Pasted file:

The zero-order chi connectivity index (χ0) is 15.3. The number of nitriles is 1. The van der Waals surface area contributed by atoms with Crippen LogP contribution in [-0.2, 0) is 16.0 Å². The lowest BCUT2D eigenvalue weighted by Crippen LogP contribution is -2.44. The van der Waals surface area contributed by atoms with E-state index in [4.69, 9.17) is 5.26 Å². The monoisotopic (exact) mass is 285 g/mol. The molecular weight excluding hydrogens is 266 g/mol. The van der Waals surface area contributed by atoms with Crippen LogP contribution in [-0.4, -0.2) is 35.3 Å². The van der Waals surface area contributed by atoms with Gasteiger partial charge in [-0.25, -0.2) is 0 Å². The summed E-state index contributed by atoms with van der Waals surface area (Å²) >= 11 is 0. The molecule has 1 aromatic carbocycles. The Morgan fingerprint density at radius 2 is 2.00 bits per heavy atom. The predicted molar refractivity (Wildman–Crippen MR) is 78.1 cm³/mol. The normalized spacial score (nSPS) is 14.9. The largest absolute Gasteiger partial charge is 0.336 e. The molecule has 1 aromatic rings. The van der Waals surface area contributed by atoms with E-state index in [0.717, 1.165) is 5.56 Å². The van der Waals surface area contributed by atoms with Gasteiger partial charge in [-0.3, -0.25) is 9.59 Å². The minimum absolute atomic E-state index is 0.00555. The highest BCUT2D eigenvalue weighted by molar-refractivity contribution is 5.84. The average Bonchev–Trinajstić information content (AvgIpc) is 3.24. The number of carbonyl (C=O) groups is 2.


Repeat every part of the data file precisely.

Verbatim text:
The zero-order chi connectivity index (χ0) is 15.3. The number of nitriles is 1. The van der Waals surface area contributed by atoms with Crippen LogP contribution in [-0.2, 0) is 16.0 Å². The lowest BCUT2D eigenvalue weighted by Crippen LogP contribution is -2.44. The van der Waals surface area contributed by atoms with E-state index in [4.69, 9.17) is 5.26 Å². The monoisotopic (exact) mass is 285 g/mol. The molecular weight excluding hydrogens is 266 g/mol. The van der Waals surface area contributed by atoms with Crippen LogP contribution in [-0.4, -0.2) is 35.3 Å². The van der Waals surface area contributed by atoms with Gasteiger partial charge in [-0.25, -0.2) is 0 Å². The summed E-state index contributed by atoms with van der Waals surface area (Å²) >= 11 is 0. The molecule has 1 aromatic carbocycles. The Morgan fingerprint density at radius 2 is 2.00 bits per heavy atom. The predicted molar refractivity (Wildman–Crippen MR) is 78.1 cm³/mol. The normalized spacial score (nSPS) is 14.9. The largest absolute Gasteiger partial charge is 0.336 e. The molecule has 1 aromatic rings. The van der Waals surface area contributed by atoms with E-state index in [0.717, 1.165) is 5.56 Å². The van der Waals surface area contributed by atoms with Gasteiger partial charge in [-0.3, -0.25) is 9.59 Å². The minimum absolute atomic E-state index is 0.00555. The highest BCUT2D eigenvalue weighted by molar-refractivity contribution is 5.84. The average Bonchev–Trinajstić information content (AvgIpc) is 3.24. The number of carbonyl (C=O) groups is 2.